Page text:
Japan is building a hydrogen-powered city that will serve as a prototype for sustainable cities in the future. The project was developed to enable residents and researchers to test, in a small controlled environment, how the combination of the environment and technology related to autonomy, artificial intelligence and robotics would work.
1. Woven City, a living lab
Dubbed as Woven City, the futuristic city is being constructed by Toyota, in a 175-acre urban development in Higashi-Fuji, Japan. Urban planning is a major element for social and economic development in the world, especially in terms of sustainable development. It becomes a pressing topic since, according to UN data, more than half of the population currently lives in urban areas, a figure that is projected to rise, reaching 66% by 2050.
Toyota’s new futuristic city will provide an incubator to test and analyse how cities can be better equipped in the future to respond to the needs of a growing population and consequently, the environmental footprint they leave left behind.
The prototype city of the future, Woven City, is being designed to offer a fully connected ecosystem and to be powered by clean energy produced through hydrogen fuel cells.
In practice, the Woven City development will function as a sort of living laboratory, where full-time residents and researchers will be able to test and develop technologies such as autonomy, robotics, personal mobility, smart homes and artificial intelligence in a real-world environment.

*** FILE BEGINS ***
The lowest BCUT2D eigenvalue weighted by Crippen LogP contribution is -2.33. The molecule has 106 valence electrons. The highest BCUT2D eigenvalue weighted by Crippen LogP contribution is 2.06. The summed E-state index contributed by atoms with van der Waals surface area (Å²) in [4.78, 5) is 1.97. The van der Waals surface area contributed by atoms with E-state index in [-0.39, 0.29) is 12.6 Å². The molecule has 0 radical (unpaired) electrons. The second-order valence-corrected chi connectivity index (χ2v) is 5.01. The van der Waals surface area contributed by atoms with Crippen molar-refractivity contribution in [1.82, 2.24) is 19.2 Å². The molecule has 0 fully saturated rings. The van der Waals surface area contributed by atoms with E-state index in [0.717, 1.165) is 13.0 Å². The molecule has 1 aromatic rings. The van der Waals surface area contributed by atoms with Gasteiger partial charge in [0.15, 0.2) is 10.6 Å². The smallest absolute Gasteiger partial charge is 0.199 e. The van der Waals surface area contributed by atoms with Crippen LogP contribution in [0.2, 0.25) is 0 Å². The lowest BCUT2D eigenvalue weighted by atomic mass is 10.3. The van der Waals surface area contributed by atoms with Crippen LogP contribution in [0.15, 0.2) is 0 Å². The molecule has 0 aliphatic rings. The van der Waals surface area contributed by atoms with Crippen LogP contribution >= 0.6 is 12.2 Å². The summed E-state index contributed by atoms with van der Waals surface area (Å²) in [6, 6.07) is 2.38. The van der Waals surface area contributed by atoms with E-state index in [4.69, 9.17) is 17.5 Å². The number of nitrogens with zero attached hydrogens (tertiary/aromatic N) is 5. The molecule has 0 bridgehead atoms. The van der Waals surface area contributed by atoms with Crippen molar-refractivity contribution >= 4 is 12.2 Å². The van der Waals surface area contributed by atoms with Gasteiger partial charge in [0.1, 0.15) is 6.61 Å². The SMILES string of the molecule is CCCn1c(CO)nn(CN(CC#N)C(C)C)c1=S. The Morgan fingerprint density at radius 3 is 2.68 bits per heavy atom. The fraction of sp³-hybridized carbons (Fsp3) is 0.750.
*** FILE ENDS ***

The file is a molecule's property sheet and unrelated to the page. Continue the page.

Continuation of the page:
The Japanese city of the future is being built with connection between people, spaces and mobility in mind. The major key idea at the center is sustainability.
Being a futuristic city, the entire area is designed to run entirely on smart mobility. The concept includes zero-emission vehicles with 100% renewable energy, the promotion of different modes and frequent public transportation. Finally, the plan foresees new forms of urban planning such as superblocks and pedestrian streets.
In terms of urban planning more specifically, the city master plan includes three street types to accommodate various needs. The fast-moving traffic will be limited to one type, slower moving traffic and pedestrians will use another, and park-like promenades will be dedicated to pedestrians. All three street types will weave together in a picturesque organic grid pattern.
3. Who will live in Woven City?
At first, about 2,000 people will live in Woven City. These persons will consist of Toyota employees and their families, retired couples, retailers, visiting scientists and industry partners. In time, further residents will be invited as the project evolves.